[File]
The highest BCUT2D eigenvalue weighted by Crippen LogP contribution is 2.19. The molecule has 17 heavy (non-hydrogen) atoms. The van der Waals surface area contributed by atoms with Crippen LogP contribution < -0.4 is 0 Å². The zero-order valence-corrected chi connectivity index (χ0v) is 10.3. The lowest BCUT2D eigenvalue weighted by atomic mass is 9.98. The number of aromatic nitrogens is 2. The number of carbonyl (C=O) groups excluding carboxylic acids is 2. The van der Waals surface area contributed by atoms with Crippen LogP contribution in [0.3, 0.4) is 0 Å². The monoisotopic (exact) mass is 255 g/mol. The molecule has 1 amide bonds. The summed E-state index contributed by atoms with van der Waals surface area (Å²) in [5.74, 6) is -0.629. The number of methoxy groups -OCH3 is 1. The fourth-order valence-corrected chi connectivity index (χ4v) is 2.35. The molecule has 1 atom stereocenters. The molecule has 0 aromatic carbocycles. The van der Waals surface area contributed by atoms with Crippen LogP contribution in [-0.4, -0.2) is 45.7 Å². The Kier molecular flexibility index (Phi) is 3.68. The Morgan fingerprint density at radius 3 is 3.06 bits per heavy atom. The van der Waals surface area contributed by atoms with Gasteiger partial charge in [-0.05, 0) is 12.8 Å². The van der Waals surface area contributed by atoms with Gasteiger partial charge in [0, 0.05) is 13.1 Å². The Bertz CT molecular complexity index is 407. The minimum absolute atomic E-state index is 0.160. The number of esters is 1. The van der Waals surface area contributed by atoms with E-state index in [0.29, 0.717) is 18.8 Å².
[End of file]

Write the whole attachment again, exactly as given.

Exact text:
The highest BCUT2D eigenvalue weighted by Crippen LogP contribution is 2.19. The molecule has 17 heavy (non-hydrogen) atoms. The van der Waals surface area contributed by atoms with Crippen LogP contribution < -0.4 is 0 Å². The zero-order valence-corrected chi connectivity index (χ0v) is 10.3. The lowest BCUT2D eigenvalue weighted by atomic mass is 9.98. The number of aromatic nitrogens is 2. The number of carbonyl (C=O) groups excluding carboxylic acids is 2. The van der Waals surface area contributed by atoms with Crippen LogP contribution in [0.3, 0.4) is 0 Å². The monoisotopic (exact) mass is 255 g/mol. The molecule has 1 amide bonds. The summed E-state index contributed by atoms with van der Waals surface area (Å²) in [5.74, 6) is -0.629. The number of methoxy groups -OCH3 is 1. The fourth-order valence-corrected chi connectivity index (χ4v) is 2.35. The molecule has 1 atom stereocenters. The molecule has 0 aromatic carbocycles. The van der Waals surface area contributed by atoms with Crippen LogP contribution in [-0.4, -0.2) is 45.7 Å². The Kier molecular flexibility index (Phi) is 3.68. The Morgan fingerprint density at radius 3 is 3.06 bits per heavy atom. The van der Waals surface area contributed by atoms with Gasteiger partial charge in [-0.05, 0) is 12.8 Å². The van der Waals surface area contributed by atoms with Gasteiger partial charge in [0, 0.05) is 13.1 Å². The Bertz CT molecular complexity index is 407. The minimum absolute atomic E-state index is 0.160. The number of esters is 1. The van der Waals surface area contributed by atoms with E-state index in [0.29, 0.717) is 18.8 Å².